Exploring hyperspace travel

By Daniel Smith on Jan 15, 13 02:10 PM


In Star Wars, there is no mistaking the dramatic effect of making the "jump to hyperspace" as stars appear to rush past like streaking meteors.

But if it were possible, the reality of interstellar travel would be a lot less spectacular, according to a group of student physicists.

The "hyperdrive" featured in Star Wars enables Han Solo's Millennium Falcon spaceship to take short cuts between stars through a higher dimension of space.

Use Your Optical Illusion

By Daniel Smith on Jan 15, 13 08:15 AM


This cool illusion was composed by Tom Interval, who runs an official blog for the Houdini Museum.

Click to embiggen.

Mongooses talk like us

By Daniel Smith on Jan 14, 13 11:00 AM


Animals may have more to say for themselves than most people think, a new study suggests.

Scientists found that the monosyllabic call of the banded mongoose is structured in a similar way to vowels and consonants in human speech.

They believe the same is true for sounds made by other animals, including frogs and bats.


What are these Earthlings trying to tell us? The above message was broadcast from Earth towards the globular star cluster M13 in 1974.

During the dedication of the Arecibo Observatory, a string of 1s and 0s representing the above diagram was sent.

This attempt at extraterrestrial communication was mostly ceremonial - humanity regularly broadcasts radio and television signals out into space accidentally.

Even were this message received, M13 is so far away we would have to wait almost 50,000 years to hear an answer.

The above message gives a few simple facts about humanity and its knowledge: from left to right are numbers from one to ten, atoms including hydrogen and carbon, some interesting molecules, DNA, a human with description, basics of our Solar System, and basics of the sending telescope. Several searches for extraterrestrial intelligence are currently underway, including one where you can use your own home computer.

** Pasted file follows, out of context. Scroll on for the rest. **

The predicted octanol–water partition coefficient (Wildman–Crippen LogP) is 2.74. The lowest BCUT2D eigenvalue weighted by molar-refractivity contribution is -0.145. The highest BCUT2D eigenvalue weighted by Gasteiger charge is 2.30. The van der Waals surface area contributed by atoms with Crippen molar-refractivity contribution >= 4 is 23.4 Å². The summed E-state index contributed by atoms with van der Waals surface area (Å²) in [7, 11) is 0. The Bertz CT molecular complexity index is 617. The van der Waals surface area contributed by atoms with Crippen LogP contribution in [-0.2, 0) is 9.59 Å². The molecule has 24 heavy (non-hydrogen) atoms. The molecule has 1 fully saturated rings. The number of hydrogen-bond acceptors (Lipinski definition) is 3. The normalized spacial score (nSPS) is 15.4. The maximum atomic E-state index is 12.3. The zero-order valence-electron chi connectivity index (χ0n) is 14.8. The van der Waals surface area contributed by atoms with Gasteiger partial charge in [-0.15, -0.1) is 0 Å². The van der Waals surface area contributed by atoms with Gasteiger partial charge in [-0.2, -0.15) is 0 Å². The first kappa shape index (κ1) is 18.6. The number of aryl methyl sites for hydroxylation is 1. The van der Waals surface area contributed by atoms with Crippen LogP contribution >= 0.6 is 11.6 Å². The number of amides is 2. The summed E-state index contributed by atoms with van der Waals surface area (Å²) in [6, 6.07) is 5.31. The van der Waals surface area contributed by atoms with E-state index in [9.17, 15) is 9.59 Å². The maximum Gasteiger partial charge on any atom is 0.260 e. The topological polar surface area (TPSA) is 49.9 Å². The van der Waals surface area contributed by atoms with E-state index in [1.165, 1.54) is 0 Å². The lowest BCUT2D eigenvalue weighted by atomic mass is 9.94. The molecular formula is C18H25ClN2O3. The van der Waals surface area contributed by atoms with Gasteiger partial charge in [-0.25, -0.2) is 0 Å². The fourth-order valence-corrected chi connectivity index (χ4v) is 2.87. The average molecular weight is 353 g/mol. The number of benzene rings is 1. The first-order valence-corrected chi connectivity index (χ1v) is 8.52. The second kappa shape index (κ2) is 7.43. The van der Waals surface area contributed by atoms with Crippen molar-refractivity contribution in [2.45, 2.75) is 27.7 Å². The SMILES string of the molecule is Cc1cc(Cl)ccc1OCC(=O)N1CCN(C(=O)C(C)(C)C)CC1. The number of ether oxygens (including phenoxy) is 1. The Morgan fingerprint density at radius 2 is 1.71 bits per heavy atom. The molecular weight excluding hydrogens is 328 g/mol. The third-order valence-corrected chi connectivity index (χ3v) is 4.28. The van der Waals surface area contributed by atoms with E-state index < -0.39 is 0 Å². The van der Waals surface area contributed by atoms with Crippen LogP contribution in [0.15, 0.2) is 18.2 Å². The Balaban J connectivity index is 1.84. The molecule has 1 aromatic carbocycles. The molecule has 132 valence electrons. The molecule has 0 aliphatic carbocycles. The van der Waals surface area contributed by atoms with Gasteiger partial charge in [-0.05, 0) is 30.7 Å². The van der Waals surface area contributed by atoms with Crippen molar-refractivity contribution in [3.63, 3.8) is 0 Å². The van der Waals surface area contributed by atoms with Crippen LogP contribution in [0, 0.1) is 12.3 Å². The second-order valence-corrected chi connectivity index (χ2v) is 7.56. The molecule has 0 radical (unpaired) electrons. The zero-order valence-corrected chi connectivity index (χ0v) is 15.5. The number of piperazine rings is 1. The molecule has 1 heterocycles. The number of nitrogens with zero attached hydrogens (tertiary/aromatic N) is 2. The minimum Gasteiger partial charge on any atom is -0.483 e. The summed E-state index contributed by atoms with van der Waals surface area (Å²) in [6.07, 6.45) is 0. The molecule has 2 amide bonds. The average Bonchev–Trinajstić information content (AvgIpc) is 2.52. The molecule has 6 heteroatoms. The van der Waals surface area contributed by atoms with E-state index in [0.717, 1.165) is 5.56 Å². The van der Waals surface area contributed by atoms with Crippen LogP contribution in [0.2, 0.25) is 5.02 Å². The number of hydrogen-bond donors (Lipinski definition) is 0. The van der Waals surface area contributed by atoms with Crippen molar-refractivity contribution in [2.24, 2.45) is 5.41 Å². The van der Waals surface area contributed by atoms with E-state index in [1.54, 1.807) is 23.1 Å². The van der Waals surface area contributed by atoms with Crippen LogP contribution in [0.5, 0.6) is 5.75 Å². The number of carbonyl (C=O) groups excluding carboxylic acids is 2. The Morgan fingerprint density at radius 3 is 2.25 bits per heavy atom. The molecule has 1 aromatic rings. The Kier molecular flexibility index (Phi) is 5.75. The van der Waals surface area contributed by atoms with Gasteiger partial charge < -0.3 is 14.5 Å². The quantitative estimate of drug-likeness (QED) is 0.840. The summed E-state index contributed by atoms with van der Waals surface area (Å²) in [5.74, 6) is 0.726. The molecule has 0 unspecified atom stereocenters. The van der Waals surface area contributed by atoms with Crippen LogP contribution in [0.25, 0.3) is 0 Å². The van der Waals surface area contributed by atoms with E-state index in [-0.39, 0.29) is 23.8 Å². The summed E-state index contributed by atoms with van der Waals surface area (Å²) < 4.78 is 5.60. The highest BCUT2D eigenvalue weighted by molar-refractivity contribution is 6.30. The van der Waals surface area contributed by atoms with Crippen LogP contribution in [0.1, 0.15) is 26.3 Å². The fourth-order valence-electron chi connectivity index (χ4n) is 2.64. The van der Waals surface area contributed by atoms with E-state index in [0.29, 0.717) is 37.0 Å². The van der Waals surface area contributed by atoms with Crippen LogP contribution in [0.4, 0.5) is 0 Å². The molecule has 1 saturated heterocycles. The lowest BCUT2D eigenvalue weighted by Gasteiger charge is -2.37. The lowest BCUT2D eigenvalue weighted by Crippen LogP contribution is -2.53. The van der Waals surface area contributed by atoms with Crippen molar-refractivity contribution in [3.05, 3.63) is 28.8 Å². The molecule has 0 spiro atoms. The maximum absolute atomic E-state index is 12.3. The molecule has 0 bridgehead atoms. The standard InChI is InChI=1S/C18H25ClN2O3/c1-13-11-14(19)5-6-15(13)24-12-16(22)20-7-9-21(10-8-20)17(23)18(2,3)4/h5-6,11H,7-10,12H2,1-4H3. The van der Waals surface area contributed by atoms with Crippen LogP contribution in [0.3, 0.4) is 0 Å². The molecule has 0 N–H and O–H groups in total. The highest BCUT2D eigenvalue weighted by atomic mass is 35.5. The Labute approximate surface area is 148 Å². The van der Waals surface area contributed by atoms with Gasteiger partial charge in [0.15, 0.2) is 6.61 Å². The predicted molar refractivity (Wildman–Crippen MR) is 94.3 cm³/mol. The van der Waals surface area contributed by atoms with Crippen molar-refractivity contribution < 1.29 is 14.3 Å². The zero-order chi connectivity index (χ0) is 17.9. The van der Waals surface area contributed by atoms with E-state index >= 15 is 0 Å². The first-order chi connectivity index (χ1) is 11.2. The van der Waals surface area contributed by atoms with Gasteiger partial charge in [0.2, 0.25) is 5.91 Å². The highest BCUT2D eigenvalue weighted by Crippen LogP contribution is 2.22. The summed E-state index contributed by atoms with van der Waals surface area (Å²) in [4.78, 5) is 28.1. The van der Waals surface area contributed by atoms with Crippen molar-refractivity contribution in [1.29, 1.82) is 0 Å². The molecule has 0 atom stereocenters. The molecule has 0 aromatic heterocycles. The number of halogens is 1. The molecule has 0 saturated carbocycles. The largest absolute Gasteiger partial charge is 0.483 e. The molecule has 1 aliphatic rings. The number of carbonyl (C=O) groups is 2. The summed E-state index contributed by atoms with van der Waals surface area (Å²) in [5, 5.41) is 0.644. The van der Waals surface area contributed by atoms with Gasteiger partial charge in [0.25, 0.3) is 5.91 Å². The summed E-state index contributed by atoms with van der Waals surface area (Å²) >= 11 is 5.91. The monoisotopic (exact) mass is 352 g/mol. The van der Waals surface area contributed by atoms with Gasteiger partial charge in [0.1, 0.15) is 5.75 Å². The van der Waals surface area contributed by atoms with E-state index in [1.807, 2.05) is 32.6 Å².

Click to embiggen.

Half of all food 'thrown away'

By Daniel Smith on Jan 11, 13 02:02 PM

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As much as half of all the food produced in the world - two billion tonnes worth - ends up being thrown away, a new report claims.

The waste is caused by poor infrastructure and storage facilities, over-strict sell-by dates, "get-one-free" offers, and consumer fussiness, according to the Institution of Mechanical Engineers.

Each year countries around the world produce some four billion tonnes of food.
But between 30% and 50% of this total, amounting to 1.2 to 2 billion tonnes, never gets eaten, says the report Global Food; Waste Not, Want Not.

Weird Science Friday Links

By Daniel Smith on Jan 11, 13 08:16 AM


Bored at work? Counting down the hours to the weekend?

Then Weird Science can help (as long as the boss doesn't spot ya!).

Weird Science Friday Links give you a nudge towards stuff you'll hopefully find more diverting than the stack of papers in front of you!

Twenty very interesting photos from the 1930s.

Inside Chernobyl's abandoned hospital, 27 years after Ukrainian nuclear plant went into meltdown.

Top ten ways to turn your retired gadgetry into the technology of the future.

Six real people with mind-blowing mutant superpowers.

Bigger brains come at a cost.


Wrinkly fingers from sitting in the bath for too long could well have a useful purpose, according to research.

Wrinkles that form on skin after being in water improves grip on wet objects, scientists from Newcastle University claim to have shown.

The study compared the results of people taking objects out of water with and without the prune-like skin formation.

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A 900 foot-wide asteroid will make the latest in a series of close approaches to the Earth today.

Scientists have ruled out any possibility of a cataclysmic collision - yet - but there remains a non-negligible chance of the asteroid Apophis smashing into Earth in 2036.

This year Apophis, named after an Egyptian mythological demon, will not get closer than around nine million miles.

The world didn't end after all in 2012 but that's not to say something bad could be around the corner,,, (click to embiggen)